That Time I Got Uncomfortably Excited About A French Renaissance Faire
I apologize if you think we’ve ever shared a special moment, because this day beat it
Time To Read: 8 mins | July 28, 2017
One day I’ll get married. Assuming I get the timing right, that will be followed by a baby. Both of these events, in turn, will probably be the best days of my life. Not to mention they’ll finally mark the end of my mother’s nagging.
But until those events come to pass, this was my best day.
I spent a week in Nice because it seemed like “the thing to do.” It’s situated on the southern coast of France, is full of beautiful monuments and five-star restaurants, and has a nude beach. Which I’ve now seen on at least half a dozen occasions and in no case did I enjoy the experience – 95% of the time because the only people naked were on Medicare, and 5% of the time because I got caught staring at the one nudist worth looking at.
Anyway, that’s very much not the point. I had 24 hours left in Nice before running off to Egypt and had been told that I simply must see Eze and Monaco before leaving.
Eze (pronounced “ease” not “easy”, which someone really could have told me sooner) is a village perched atop an oceanside hilltop. When you think of medieval villages in movies, they look like Eze. Monaco, meanwhile, is the definition of boujee (that’s a word the kids use these days to describe something fancy/expensive/over-the-top) (this paragraph has too many parentheses). The independent city state is world famous for its luxury harbor and hotels, hosts arguably the most exciting Grand Prix event of the season, and was the setting for one of the top-5 Archer episodes ever.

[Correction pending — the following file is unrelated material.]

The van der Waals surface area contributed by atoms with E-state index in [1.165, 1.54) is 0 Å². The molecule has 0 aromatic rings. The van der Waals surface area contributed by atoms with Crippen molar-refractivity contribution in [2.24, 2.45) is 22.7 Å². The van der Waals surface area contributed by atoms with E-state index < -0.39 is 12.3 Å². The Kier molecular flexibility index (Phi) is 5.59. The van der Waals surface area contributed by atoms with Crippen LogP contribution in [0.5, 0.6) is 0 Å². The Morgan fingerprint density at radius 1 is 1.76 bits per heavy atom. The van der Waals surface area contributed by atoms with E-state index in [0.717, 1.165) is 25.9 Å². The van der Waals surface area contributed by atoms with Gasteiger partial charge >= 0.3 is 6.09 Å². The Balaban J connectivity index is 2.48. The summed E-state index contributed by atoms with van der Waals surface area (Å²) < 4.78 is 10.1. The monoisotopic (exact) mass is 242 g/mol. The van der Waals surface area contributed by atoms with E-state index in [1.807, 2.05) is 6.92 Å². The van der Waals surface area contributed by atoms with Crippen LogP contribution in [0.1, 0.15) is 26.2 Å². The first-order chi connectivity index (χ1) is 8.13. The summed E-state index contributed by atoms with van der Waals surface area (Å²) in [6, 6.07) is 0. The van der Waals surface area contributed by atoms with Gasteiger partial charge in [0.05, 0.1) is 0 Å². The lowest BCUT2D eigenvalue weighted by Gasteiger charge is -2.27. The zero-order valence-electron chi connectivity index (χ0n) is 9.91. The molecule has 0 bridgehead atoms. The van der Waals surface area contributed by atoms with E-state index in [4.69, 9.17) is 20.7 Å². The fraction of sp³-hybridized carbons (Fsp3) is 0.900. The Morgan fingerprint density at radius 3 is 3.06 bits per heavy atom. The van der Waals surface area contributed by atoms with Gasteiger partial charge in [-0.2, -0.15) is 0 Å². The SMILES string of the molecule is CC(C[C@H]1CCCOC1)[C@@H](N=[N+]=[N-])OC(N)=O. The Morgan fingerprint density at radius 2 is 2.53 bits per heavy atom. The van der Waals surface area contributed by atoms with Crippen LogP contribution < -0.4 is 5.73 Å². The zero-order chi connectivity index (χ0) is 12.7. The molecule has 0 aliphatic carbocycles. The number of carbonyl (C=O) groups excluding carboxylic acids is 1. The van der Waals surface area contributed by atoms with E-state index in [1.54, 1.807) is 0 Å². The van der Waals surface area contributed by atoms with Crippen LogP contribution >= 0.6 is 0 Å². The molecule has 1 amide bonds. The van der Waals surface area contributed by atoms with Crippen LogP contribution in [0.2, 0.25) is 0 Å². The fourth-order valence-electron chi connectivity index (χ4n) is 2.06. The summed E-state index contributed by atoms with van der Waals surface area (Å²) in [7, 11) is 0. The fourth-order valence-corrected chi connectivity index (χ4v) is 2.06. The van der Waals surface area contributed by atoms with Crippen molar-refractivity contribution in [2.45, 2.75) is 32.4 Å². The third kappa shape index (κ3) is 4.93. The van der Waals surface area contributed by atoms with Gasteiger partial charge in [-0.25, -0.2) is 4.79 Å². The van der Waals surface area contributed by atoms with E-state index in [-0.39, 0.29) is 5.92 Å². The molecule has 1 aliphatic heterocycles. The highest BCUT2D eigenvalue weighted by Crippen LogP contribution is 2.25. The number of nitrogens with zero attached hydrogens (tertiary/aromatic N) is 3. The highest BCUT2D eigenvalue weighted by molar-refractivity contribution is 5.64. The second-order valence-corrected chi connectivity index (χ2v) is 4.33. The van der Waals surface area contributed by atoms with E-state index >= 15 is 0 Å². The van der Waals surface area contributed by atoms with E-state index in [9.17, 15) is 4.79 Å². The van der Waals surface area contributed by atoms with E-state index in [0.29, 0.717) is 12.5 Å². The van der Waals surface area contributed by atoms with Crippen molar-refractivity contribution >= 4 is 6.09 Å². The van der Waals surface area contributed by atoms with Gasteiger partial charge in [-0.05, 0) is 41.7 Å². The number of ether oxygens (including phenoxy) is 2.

Both locations are just 45 minutes from Nice by car. Eze is slightly closer, so I hopped on a bus and, after sharing my Fanta and vodka with an elderly French woman, jumped off there first.
This is not a city designed for the overweight.
You’re dropped a few hundred feet below the old town and have to walk up obscenely steep roads to actually see what you came for: the impossibly thin cobblestone roads, shops built into ancient rooms with 5-foot ceilings, the picturesque views out over the Mediterranean. On any day of the week, rain or shine, Eze is worth the visit.
I just happened to pick the most fantabulous day to see the town ever.
As I was hiking up the hellish hill, regretting that cocktail all the way, I came across a man in a ratty jester costume. He was speaking in a funny accent and being way too animated, in the sort of annoying try-hard way clowns at a kid’s birthday parties can be. You don’t want to tell him to leave, necessarily, you just wish he’d move along sooner rather than later.
He wasn’t alone. There were several other people nearby, all acting 5% too over-the-top. Each was wearing clothes that looked like they’d been plucked out of a 1400s thrift shop. There was also a stall on the sidewalk selling novelty swords and plastic helmets for children.
I don’t want to admit that accidentally discovering a renaissance faire gave me an erection, but it’d be disingenuous to suggest every inch of me wasn’t uncontrollably excited.
These are my favorite places on this or any other planet. You were probably taken on elementary school field trips to see events like this – knights competing in fake jousts, old fashioned taverns that serve turkey legs and flagons of beer, carnival games involving throwing axes and knives. And of course, all the merchandise a fantasy video game lover could ever want for his parent’s basement.